Medication and obesity surgery involve health professional inputs and have been shown to be effective in achieving weight loss and reducing symptoms of food addiction in some people.

However, these may not be suitable for some people, such as those in the healthy weight range or with complex underlying health conditions. It is also crucial that people receiving medication and surgery are advised to make dietary and other lifestyle changes.

Other holistic, personalized lifestyle approaches, which include diet, physical activity as well as mindfulness, show promising results, especially when designed with consumers and healthcare professionals.

Our new treatment program

We are also creating new holistic approaches to dealing with addictive eating. We recently tested an online intervention tailored to the personalities of individuals.

Provided by dietitians and based on behavior change research, trial participants received personal feedback on their symptoms of addictive eating, diet, physical activity, and sleep, and formulated goals, distraction lists, and mindfulness plans, which contributed to an overall action plan.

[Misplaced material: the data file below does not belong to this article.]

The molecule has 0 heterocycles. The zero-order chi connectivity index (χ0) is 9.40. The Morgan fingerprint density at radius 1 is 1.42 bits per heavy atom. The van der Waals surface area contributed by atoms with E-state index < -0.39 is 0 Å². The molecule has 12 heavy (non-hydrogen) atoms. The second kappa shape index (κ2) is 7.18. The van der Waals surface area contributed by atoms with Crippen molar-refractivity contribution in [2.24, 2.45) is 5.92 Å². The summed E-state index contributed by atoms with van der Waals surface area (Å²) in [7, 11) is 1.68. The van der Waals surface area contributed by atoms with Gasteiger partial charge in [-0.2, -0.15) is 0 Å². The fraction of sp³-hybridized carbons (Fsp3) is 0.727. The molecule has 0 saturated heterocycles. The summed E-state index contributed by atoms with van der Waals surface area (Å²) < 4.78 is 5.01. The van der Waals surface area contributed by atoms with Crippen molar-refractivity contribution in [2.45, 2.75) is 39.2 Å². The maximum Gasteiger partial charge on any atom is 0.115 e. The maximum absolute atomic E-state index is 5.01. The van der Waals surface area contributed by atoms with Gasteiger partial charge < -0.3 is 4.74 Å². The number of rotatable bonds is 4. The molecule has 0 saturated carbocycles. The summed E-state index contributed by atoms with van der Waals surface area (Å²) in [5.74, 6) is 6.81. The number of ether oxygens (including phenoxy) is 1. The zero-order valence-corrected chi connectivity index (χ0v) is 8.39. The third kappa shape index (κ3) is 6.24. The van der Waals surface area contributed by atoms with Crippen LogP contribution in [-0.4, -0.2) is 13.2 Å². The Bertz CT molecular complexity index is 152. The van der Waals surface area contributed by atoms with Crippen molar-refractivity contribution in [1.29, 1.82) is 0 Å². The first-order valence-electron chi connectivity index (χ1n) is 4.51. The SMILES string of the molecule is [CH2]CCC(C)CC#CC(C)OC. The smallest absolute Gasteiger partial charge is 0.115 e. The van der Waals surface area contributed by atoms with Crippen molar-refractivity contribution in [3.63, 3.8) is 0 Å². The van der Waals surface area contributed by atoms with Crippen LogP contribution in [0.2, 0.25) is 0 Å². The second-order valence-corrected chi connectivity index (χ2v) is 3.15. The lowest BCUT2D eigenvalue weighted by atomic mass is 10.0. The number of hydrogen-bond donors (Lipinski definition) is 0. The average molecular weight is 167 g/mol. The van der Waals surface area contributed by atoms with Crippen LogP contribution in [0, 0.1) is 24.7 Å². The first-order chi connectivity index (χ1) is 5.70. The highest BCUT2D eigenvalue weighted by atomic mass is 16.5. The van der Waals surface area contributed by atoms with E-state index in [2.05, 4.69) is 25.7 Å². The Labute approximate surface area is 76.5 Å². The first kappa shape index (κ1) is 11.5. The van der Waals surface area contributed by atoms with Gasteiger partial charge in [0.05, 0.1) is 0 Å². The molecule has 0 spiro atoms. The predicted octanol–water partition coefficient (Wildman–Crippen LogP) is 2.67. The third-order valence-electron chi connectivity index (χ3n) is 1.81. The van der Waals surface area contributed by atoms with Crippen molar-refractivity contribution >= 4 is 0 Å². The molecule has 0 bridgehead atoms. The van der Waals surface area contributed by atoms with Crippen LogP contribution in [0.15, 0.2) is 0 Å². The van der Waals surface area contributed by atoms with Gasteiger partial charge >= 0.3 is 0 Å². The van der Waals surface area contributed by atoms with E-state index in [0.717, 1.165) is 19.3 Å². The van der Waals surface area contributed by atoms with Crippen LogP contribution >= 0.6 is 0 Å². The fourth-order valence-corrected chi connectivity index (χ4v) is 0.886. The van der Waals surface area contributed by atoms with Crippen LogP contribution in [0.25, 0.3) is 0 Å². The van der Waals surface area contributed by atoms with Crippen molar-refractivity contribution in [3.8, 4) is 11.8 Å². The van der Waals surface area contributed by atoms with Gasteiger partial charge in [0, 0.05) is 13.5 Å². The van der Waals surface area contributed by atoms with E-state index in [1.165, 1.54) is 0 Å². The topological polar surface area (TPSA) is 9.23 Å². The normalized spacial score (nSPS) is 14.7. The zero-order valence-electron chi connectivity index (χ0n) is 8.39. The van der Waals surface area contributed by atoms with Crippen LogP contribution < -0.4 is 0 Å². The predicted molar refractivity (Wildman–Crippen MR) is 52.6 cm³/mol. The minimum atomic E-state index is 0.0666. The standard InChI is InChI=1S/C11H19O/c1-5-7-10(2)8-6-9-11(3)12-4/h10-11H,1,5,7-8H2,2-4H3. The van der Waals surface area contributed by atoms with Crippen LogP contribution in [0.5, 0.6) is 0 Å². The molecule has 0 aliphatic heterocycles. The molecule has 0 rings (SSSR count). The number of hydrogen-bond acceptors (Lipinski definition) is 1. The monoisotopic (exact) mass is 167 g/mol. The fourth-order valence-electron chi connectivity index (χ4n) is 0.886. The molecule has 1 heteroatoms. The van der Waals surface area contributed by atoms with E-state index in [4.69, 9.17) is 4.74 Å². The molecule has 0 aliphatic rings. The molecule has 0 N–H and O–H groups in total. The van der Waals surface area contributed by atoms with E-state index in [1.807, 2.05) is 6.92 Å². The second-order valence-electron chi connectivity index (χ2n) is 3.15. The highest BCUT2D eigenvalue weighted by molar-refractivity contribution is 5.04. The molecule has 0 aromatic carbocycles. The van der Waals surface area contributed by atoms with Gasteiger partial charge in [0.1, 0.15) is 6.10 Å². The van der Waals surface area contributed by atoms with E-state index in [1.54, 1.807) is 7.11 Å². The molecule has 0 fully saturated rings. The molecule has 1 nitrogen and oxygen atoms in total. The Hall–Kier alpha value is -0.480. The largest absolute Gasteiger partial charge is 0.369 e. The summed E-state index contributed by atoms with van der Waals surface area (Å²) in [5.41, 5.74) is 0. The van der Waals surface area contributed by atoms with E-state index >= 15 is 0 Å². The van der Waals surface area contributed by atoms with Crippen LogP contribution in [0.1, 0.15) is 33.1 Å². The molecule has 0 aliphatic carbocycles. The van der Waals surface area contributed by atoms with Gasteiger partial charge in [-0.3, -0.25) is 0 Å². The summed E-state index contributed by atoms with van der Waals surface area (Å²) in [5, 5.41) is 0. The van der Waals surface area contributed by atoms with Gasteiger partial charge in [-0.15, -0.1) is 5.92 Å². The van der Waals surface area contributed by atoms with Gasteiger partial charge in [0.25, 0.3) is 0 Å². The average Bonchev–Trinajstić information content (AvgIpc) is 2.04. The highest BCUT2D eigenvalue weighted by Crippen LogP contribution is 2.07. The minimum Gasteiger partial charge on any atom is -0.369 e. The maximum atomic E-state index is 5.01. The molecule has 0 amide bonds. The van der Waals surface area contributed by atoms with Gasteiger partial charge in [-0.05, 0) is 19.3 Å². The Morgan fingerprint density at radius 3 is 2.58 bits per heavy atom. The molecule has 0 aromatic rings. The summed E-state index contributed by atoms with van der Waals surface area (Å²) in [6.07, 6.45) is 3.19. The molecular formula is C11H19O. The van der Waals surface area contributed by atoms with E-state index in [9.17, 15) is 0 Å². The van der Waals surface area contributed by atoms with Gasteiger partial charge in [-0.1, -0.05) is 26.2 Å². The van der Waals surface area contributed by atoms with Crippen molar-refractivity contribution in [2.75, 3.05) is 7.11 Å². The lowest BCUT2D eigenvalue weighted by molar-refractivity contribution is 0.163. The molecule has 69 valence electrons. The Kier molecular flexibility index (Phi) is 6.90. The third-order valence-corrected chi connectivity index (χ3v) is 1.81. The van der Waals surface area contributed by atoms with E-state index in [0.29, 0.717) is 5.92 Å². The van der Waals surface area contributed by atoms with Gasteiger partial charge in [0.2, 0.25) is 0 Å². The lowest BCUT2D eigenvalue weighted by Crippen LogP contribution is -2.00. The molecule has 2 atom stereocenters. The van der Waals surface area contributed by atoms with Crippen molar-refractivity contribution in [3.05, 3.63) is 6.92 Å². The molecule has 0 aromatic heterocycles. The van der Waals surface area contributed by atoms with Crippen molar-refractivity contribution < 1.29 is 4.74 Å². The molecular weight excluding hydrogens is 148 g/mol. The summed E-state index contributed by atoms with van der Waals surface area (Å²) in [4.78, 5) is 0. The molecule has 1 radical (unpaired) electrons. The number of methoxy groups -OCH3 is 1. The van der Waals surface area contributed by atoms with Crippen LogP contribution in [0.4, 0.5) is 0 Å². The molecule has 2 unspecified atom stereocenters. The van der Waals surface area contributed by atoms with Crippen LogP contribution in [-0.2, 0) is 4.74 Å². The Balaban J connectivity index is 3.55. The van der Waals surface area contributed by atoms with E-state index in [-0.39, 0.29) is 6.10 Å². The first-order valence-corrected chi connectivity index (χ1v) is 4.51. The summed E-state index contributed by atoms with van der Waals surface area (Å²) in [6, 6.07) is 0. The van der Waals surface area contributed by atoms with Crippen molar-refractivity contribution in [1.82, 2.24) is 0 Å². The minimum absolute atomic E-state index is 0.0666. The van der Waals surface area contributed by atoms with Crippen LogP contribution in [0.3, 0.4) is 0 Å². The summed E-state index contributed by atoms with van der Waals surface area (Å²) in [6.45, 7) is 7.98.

After three months, participants reported that the program was acceptable and feasible. The next step in our research is to test the treatment for efficacy. We are conducting a research trial to determine the effectiveness of treatment in reducing symptoms of food addiction and improving mental health.

This is the first study of its kind, and if it proves to be effective, it will be translated into clinical practice.

If you feel you are experiencing addictive eating, talk to your GP or contact an accredited general practitioner for assessment and support.

The conversation

Tracy Burrows is affiliated with the Priority Research Center for Physical Activity and Nutrition, University of Newcastle and the Hunter Medical Research Institute, NSW. She has received research fellowships from the NHMRC, ARC, Hunter Medical Research Institute, Bill and Melinda Gates Foundation, nib Foundation, The National Heart Foundation. She has also consulted the Sax Institute.

Megan Whatnall is affiliated with the Priority Research Center for Physical Activity and Nutrition, University of Newcastle, NSW. She has received research fellowships from the Hunter Medical Research Institute, The National Heart Foundation of Australia and the nib foundation.

/ Courtesy of The Conversation. This material from the original organization (s) may be of a contemporary nature, edited for clarity, style and length. Views and opinions are those of the author (s).